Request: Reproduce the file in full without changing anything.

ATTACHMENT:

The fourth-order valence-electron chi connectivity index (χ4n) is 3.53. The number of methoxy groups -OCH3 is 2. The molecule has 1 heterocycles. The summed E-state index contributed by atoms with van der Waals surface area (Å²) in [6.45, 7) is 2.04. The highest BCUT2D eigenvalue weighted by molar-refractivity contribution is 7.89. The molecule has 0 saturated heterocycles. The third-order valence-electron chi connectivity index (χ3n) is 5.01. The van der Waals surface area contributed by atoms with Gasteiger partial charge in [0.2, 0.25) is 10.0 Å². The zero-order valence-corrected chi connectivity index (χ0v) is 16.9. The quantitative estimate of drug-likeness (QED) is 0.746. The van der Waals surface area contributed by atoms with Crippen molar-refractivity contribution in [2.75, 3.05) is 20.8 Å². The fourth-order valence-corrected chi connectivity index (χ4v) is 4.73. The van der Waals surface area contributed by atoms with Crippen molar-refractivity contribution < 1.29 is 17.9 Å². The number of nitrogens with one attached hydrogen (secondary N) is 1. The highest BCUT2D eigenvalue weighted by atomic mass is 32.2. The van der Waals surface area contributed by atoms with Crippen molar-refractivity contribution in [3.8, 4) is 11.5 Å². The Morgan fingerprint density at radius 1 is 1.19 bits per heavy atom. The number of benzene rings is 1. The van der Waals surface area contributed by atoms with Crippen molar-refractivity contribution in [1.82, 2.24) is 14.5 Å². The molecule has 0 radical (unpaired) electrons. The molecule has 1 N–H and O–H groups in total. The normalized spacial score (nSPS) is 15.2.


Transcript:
The fourth-order valence-electron chi connectivity index (χ4n) is 3.53. The number of methoxy groups -OCH3 is 2. The molecule has 1 heterocycles. The summed E-state index contributed by atoms with van der Waals surface area (Å²) in [6.45, 7) is 2.04. The highest BCUT2D eigenvalue weighted by molar-refractivity contribution is 7.89. The molecule has 0 saturated heterocycles. The third-order valence-electron chi connectivity index (χ3n) is 5.01. The van der Waals surface area contributed by atoms with Gasteiger partial charge in [0.2, 0.25) is 10.0 Å². The zero-order valence-corrected chi connectivity index (χ0v) is 16.9. The quantitative estimate of drug-likeness (QED) is 0.746. The van der Waals surface area contributed by atoms with Crippen molar-refractivity contribution in [2.75, 3.05) is 20.8 Å². The fourth-order valence-corrected chi connectivity index (χ4v) is 4.73. The van der Waals surface area contributed by atoms with Crippen molar-refractivity contribution < 1.29 is 17.9 Å². The number of nitrogens with one attached hydrogen (secondary N) is 1. The highest BCUT2D eigenvalue weighted by atomic mass is 32.2. The van der Waals surface area contributed by atoms with Crippen molar-refractivity contribution in [3.8, 4) is 11.5 Å². The Morgan fingerprint density at radius 1 is 1.19 bits per heavy atom. The number of benzene rings is 1. The van der Waals surface area contributed by atoms with Crippen molar-refractivity contribution in [1.82, 2.24) is 14.5 Å². The molecule has 0 radical (unpaired) electrons. The molecule has 1 N–H and O–H groups in total. The normalized spacial score (nSPS) is 15.2.